If you can see Mt. Baker, you are part of The Experience

Snow Missiles

When a shortcut turned dangerous

By Erik Burge

Photo by Jay GoodrichThree of us decided to take a shortcut traverse across an exceedingly steep pocket meadow while we were boot packing to our favorite powder stash up on Church Mountain one frozen, early-spring morning. None of us will ever forget it.

The sky was disarmingly clear, the snow pack on the side slope was all kinds of crusty and, thanks to the fact that we were completely hemmed in by four solid walls of well-anchored timber, our avalanche exposure was only semi-sketchy at worst.

After post-holing two hours straight uphill through heavy timber (starting out from our cabin near Glacier) there appeared little cause for anyone in our snowboard-encumbered ascent party to consider this sunny little opening in the canopy anything less than a blessing.

Unfortunately, the one terrain-induced hazard we neglected to observe was the ice-encrusted profusion of snow-loaded tree branches that were primed and ready to come raining down at even the slightest, hair-trigger touch from the timber wall crowning the meadow above.

The first breeze stirred gently and did not linger – just a soft, cool kiss on our hot, sweaty brows. Certainly nothing to worry about. Or so we thought.

“Man!” exclaimed our leader, halting abruptly to absorb as much of this seemingly benign atmospheric sensation as she could. “Doesn’t this little riffle feel fantastic?”

It was then that first icy snow blob came shooting downhill right behind me, zooming so fast through my peripheral vision that I thought at first it was just a grey jay dive-bombing for crumbs.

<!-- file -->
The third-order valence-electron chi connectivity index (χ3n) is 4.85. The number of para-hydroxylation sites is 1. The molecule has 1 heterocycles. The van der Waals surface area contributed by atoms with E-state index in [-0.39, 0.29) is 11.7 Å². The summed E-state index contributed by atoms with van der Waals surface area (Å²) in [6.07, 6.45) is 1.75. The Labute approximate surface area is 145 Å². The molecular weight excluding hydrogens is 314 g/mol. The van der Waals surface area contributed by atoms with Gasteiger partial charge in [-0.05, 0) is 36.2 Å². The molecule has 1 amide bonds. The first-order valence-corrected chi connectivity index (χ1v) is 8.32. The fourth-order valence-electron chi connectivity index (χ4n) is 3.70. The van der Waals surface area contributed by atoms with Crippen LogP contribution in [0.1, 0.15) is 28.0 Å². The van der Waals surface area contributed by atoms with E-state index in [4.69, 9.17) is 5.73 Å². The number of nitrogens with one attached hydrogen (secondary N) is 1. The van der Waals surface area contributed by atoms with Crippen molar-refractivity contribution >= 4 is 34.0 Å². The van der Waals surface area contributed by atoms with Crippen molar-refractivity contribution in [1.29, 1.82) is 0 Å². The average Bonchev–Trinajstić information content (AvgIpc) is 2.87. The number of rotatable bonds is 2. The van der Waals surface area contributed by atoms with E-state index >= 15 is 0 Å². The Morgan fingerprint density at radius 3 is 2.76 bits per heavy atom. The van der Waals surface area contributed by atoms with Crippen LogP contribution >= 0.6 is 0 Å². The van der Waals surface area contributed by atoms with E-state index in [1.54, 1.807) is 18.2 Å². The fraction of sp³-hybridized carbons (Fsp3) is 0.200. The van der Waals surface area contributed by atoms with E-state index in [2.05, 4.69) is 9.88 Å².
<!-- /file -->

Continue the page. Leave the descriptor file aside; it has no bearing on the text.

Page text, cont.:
“Look out!” I shouted to my partners, purely in jest. “We’re being attacked!”

And that’s when the next, much bigger icy snow blob the size of a beach ball came spitting out of the forest to score a direct hit, rolling so severely into the exposed mid-section of the six-foot-tall, 250-pound snowboarder directly ahead of me that he crumpled into a free-fall.

While this unfortunate fellow went tumbling like a human bowling pin down into the trees far below – he suffered three broken ribs and temporary hearing loss – my remaining partner and I anticipated the coming catastrophe and promptly ratcheted ourselves into evasive action mode.

Setting our sights on the sheltering timber wall 30 feet ahead, we dropped down on all fours and started to crawl for it. But the faster we tried to crawl, the deeper we kept sinking into the snow.

Finally, once we’d become mired neck-deep still about 20 feet shy of our safety zone, the strongest load-releasing breeze yet came blowing through the trees, releasing dozens upon dozens of snow projectiles down the hill all around us. There was no escape.

“Take off your pack!” my partner screamed, just as the biggest wind-born projectile of all, roughly the size of two to three beach balls combined, came whooshing right between our heads with only inches to spare.

Shielding myself with a Burton 165 seemed ridiculous, but it was absolutely the right thing to do. I only managed to yank one arm out of my straps before a rock-hard ice-football smacked so violently into the protruding nose of my board that it flipped the thing over my head and cracked it clean through, edge to edge.

All told, that little shortcut we took quickly turned into one of the longest, most excruciating traverses I’ve ever made. Yet, even when you figure in subsequent hospital bills and equipment repairs, the invaluable hazard assessment lessons we learned up there pretty much caused us to break even, I think.

Seldom, if ever, do I take shortcuts in the North Cascade backcountry. And my vigilance for detecting potentially dangerous snow blob accumulations, whether they are hiding up in the trees or lurking somewhere down on the ground, remains as constant as the terrain and weather conditions are changing. X

Erik Burge has been flirting with disaster ever since his grandfather strapped him into his first pair of skis and sent him hurtling down the only hill in the entire state of North Dakota at the tender age of four. Fortunately, the first time he ventured into the Mt. Baker backcountry was not his last.

advice, avalanche-awareness, climbing, mt-baker-backcountry, snowboarding